Letter From the Editors

This week, in a raucous hearing following equally raucous street protests, Georgia’s parliament overrode President Salome Zurabishvili’s veto of the controversial law “On Transparency of Foreign Influence.” As Izvestia explains, this law requires NGOs and media outlets that meet the definition of an “organization working in the interests of foreign forces” to register with the government. The Georgian Dream party, which initiated the law, sees it as a way to protect the country’s “independence and dignity.” The opposition, however, has dubbed it the “Russian law.”

So, what are the motivations behind the new law? Does Georgia truly want to give up its EU aspirations and develop closer ties with Russia? According to Aleksandr Zhelenin, Georgian Dream founder Bizdina Ivanishvili has pushed through the “foreign agents” law to guarantee a victory in Georgia’s parliamentary elections this fall “simply because, thanks to this tool, they will put some of their opponents in jail, force others to emigrate, and silence others.” But the answer also lies in “Byzantine politics” involving “endless behind-the-scenes deals with lots of compliments and assurances from the junior partner to the senior partner full of deference and respect.” And, Zhelenin says, one of these deals involves Georgia’s separatist republics of Abkhazia and South Ossetia. Ivanishvili believed that if he could turn Georgia’s “foreign agent” bill into law, Putin could “drop some hints of a willingness to discuss the problems of South Ossetia and Abkhazia.” But, Zhelenin concludes, there’s little chance of that happening, especially given Japan’s experience negotiating with Putin on the “northern territories” Stalin once seized.

Putin, however, may have missed the news out of Georgia: When the veto was overturned, he was busy on a state visit to Uzbekistan, another former Soviet republic walking a fine line between Russia and the West. Judging from the visit, though, it feels like Uzbekistan, which gave Putin and his large delegation a warm welcome, is now tilting toward Russia. The two presidents signed a number of agreements on the usual topics of trade, energy and migration. One area that unexpectedly took center stage was the Russian language, with Putin thanking “Uzbekistan for fostering an attitude of care for the Russian language and Russian culture,” and announcing that Uzbek President Mirziyoyev had asked for more Russian teachers to be sent to the country.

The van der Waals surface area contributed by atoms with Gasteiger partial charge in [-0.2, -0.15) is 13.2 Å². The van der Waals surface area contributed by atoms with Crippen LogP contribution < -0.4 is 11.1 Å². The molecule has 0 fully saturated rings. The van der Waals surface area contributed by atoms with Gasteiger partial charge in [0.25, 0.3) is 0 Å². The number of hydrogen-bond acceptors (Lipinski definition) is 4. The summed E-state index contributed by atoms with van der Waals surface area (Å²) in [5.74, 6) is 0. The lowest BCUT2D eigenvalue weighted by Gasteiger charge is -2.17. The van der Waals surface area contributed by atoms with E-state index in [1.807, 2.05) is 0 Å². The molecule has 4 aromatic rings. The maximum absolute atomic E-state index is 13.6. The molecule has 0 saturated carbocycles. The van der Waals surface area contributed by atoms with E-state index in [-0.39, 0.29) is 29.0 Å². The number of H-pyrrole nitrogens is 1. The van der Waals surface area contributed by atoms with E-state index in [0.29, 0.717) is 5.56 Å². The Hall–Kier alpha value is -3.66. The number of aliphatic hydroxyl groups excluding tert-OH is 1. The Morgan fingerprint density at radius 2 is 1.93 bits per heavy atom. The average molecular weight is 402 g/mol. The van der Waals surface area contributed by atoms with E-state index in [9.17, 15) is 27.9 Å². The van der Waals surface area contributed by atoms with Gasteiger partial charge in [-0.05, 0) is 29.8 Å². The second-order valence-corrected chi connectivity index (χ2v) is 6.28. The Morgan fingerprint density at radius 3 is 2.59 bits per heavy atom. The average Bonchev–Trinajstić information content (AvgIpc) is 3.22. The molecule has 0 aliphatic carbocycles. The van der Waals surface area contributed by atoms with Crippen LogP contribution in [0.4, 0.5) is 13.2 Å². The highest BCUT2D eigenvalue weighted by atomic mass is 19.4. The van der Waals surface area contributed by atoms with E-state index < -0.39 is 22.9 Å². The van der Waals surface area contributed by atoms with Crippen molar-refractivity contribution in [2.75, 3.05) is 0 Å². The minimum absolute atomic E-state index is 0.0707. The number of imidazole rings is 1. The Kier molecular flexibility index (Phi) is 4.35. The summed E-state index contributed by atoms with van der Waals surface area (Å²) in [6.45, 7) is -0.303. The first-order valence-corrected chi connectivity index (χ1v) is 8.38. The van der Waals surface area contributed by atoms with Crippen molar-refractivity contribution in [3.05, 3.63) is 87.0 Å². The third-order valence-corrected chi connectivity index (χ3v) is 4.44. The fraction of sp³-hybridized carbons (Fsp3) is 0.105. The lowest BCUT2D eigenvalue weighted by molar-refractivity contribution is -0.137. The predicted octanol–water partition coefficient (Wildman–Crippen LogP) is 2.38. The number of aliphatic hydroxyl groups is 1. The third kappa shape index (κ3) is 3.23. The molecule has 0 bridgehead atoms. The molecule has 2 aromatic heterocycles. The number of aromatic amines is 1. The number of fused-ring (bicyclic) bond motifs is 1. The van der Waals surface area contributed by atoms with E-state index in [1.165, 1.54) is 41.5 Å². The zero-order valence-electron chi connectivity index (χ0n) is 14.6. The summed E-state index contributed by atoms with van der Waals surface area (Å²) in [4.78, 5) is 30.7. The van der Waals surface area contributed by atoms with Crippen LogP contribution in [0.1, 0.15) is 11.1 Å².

For anyone following the war in Ukraine, this focus on the Russian language is ominous: After all, Russian has used Ukraine’s language law as a ground for its invasion the country. And, in fact, the topic of Ukraine did arise at a press conference Putin held right before departing for Moscow. As Andrei Kolesnikov explains, Putin used the time to expound on his thoughts on Ukrainian statehood. According to him, Zelensky’s presidency is illegitimate because under martial law, presidential powers are not extended, but transferred to the speaker of parliament. Putin referenced Art. 111 of the Ukrainian Constitution to support his argument, but, as Kolesnikov points out, Art. 111 is actually about impeachment. Was this a mistake? Or was Putin sending a message that, in Ukraine, “removing the president is not so difficult after all”?

After this in-depth explanation, Putin went on to threaten small NATO countries, saying they are “a factor that [European officials] must keep in mind before talking about striking deep into Russian territory.” This threat probably did not go unheard in Moldova, which received a visit from US Secretary of State Antony Blinken this week as part of a trip to show US support for countries that could face hostilities from Russia. And with a breakaway republic of its own, Moldova certainly falls into this category.

While Moldova does appear to be on a path toward Western integration, the pull of the Russian orbit is strong. Will former post-Soviet states be able to resist it, especially given Ukraine’s experience?